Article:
Review: Mac 2 Digital is Randall's label. Yeah, Randall's label. The don of all dons obviously has a knack for D&B curation and it's why the releases from his imprint - although relatively few and far between - are so sought after by both DJs and fans. We've never heard of Cool Hand Flex before, but this five-tracker is certainly ideal for Mac 2, with its punchy but rough drums and mid 2000s feel. It's not especially futuristic or cutting edge, but that's what makes it sick and Randall knows that. Solid beats, all the time.
Review: Jam Thieves return with a collection of straight up bangers courtesy of the Serial Killaz fam. A shoe-in for 'duttiest bass of the year', "Cry Blood" opens up proceedings with a sky-shattering dubline that'll send dancefloors into a frenzy. It just gets better from there, with bass-heavy, thunderous tune after bass-heavy, thunderous tune and when T>I gets involved, things get really serious. If you were expecting to get some work done during "Business Meeting" think again. This dark and dangerous roller runs deep and demands your attention. Some real deal drum and bass right here, make sure you get your fix.
Review: Want to hear something out of control? The ruffians from Hype's Playaz have come out to play for the seventh installment of the now legendary The Flavours series, and good gracious is it a scorcher. Featuring a tech-heavy stepper called "Very Exciting" (agreed) by newcomer Konichi to break you in, the second track is a deep, devastating roller courtesy of big man Philth with politically charged vox from P-Fine. The rest of the EP comes on strong with heavy-hitting tunes from Serum, the ever-gorgeous Chromatic and Nu Elements as well as some hugely promising newcomers. Do not sleep on this - you've been warned.
Review: Here come the remixes: Dub Damage look back to last year's four-year birthday album with two barn-burning twist-ups. Annix get their paws mucky on Blackmarket and Chapo's already-stunning "USS Enterprise" by switching out the classic Urban Takeover sub rolls for something altogether eviler and sharper. Meanwhile Harvest takes T>I's stripped back stepper "Grudge Fcuk" and injects it with jet engine reese that's so wide and overwhelming you might have to have a sit down after hearing it. No messing around at all on this one.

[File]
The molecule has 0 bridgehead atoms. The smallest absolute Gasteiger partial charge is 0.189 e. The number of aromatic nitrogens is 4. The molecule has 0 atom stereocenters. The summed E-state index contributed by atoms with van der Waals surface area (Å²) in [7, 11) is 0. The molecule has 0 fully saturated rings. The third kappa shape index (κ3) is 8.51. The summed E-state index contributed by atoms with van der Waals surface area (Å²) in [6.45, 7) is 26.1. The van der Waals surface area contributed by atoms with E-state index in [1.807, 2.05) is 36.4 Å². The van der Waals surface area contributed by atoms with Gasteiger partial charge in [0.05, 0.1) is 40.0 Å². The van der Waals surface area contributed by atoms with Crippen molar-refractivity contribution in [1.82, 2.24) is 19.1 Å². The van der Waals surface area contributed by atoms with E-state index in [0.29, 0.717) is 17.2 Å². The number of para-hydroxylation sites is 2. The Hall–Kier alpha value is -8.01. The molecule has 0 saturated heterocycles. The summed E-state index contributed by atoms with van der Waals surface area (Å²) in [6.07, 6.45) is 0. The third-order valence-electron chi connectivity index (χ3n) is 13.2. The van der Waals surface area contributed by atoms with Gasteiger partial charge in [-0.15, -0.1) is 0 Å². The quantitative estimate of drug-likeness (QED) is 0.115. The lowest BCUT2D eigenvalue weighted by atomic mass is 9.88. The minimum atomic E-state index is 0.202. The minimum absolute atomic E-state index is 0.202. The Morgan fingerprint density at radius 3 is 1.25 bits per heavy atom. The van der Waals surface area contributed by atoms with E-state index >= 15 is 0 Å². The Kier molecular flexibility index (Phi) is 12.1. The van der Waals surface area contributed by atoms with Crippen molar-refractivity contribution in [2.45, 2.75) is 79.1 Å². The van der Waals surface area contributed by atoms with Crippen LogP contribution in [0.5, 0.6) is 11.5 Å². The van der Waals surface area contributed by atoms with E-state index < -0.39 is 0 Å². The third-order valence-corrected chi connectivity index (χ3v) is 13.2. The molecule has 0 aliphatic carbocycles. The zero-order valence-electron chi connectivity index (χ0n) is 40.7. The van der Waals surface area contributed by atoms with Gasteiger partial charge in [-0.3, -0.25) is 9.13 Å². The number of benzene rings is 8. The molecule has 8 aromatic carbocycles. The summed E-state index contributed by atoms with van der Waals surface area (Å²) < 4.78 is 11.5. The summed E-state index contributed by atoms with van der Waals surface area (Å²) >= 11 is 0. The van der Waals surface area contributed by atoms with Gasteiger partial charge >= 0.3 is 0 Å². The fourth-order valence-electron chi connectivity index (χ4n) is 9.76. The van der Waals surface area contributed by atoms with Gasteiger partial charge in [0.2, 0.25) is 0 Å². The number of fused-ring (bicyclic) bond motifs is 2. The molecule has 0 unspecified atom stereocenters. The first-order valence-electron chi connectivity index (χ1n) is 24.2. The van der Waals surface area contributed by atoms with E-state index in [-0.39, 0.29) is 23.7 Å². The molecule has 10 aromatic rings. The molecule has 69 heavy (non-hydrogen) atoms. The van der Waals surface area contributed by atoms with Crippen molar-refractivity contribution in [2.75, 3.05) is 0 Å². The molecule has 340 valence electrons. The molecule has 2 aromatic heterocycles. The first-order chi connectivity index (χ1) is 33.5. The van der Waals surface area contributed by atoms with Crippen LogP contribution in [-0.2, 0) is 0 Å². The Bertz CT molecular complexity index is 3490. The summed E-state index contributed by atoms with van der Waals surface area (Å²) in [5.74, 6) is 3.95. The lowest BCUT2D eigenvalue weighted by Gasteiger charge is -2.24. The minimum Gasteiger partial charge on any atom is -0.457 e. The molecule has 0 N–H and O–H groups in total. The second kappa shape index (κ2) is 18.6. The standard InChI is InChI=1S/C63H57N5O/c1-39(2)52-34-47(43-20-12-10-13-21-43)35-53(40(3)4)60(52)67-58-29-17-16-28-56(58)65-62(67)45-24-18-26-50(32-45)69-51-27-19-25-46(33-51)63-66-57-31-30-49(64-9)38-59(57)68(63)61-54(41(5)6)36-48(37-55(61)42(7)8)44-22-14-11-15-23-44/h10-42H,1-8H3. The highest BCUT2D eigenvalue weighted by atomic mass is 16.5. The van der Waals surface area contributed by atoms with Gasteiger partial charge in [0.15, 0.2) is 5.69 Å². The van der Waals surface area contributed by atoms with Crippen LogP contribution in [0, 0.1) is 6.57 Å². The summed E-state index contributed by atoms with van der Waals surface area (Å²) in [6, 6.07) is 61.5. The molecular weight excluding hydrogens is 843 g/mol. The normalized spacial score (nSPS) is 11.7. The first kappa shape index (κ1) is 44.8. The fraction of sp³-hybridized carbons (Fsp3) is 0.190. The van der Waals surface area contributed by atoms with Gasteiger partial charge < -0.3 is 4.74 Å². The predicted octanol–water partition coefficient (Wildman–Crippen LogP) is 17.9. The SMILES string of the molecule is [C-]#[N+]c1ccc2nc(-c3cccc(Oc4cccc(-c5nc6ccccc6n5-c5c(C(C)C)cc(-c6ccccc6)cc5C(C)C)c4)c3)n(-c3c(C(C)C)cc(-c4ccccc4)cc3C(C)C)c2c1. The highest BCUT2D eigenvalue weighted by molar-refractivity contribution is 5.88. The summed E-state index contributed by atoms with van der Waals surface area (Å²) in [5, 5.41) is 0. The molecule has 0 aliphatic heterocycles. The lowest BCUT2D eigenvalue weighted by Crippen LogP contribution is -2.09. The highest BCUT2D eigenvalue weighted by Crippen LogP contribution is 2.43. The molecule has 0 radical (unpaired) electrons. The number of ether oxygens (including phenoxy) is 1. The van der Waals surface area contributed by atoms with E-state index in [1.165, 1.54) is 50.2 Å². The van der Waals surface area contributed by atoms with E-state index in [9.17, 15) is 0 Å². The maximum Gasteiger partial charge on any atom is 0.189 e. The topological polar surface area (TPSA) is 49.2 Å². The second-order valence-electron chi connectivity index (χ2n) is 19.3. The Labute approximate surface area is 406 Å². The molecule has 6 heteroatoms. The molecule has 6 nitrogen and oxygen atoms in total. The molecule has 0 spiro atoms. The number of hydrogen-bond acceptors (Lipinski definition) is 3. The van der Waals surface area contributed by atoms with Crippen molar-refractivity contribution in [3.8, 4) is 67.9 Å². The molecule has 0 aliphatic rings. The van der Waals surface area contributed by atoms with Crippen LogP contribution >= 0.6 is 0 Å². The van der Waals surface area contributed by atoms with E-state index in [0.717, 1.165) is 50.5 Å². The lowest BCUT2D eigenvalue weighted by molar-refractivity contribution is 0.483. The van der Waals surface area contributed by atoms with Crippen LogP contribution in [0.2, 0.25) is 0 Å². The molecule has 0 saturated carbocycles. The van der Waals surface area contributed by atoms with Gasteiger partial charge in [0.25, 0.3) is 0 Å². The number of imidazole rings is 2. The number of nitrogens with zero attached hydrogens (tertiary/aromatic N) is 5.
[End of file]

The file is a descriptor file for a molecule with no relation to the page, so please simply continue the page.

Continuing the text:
Review: He might have one of the most unGoogleable names in D&B history, but that really is about the only slightly critical thing you can say about Manchester-based artist Release. With tracks across a wide range of trustworthy and innovative labels (DSC14, Switch, Proximity, Viper, Celsius) here he returns to Horizons with four more superlative sonic spells: "King Stays" is a piano-pressing stepper that starts off Technimatic but drops into some much more NFM. "Make Me Feel" oozes dreamy soul with its wah wah rippled intro and deep techy pay-off while "Giving Up" takes us much deeper into his range with big splashing cymbals and icy Total Science style synths. Finally "Iron Hand" is a straight up drumfunk cut that will leave you punch drunk. How do feel you about this?
Review: Saxxon lets rip with a balls-out collabo fest loaded with the highest level vocal touches; T>I and Blackout Ja are the first to arrive at the party with a snaking funk bag of a jam that celebrates the sticky-icky while Saxxon goes it alone with Navi on the bubbling, happy-slapping sub bumper "Rollcall". Finally we have "Real Sound Killa" with Professor Liondub himself; a ripped and ready roller with guttural calls from Capital D, it lands just in time for your end-of-summer skank-ups. Need a 1up? Jump on Saxxy's killer VIP. Action stations!
Review: Even just glancing at the amount of killer collaborators Saxxon's recruited for his odyssey you know this is a huge album: Navi, Coppa, T>I, DJ Limited, AK1200, Jaxx, Blackout JA and Liondub all play a role in this ambitious affair. And that's before we even address the music itself; rollers, slappers and vibers hanging from every corner like ill fitting suits, highlights include the heavily rotated bassline bust up "Rollcall", the trippy tripletty swing, strange buzzes and piano bliss of "Way Back", the woozy soul and fat wobbles of "The Night Before 420", the loose limbed jazz of "The Dopest" and pant swinging bassline slappery of "Wile E Coyote". And that's just the tip of the Odyssey iceberg. Huge respect to Saxxon, this isn't an album, it's a statement and way of life.
Review: Cranked and severely on the edge of losing control, this EP is a testament to how far jump up has come over the past few years. Adding double speed percussion and pushing a more technical sound, T>I is showing in tracks like "Patchy" and "Sudden Threat" that there's more to the dancefloor than chainsaws and samples from Snatch. Taking influences from the whole spectrum of drum and bass, it's a testament to the real work producers are putting in to keep the genre alive and kicking. You'll be hearing more from this guy, so get him in your collection now.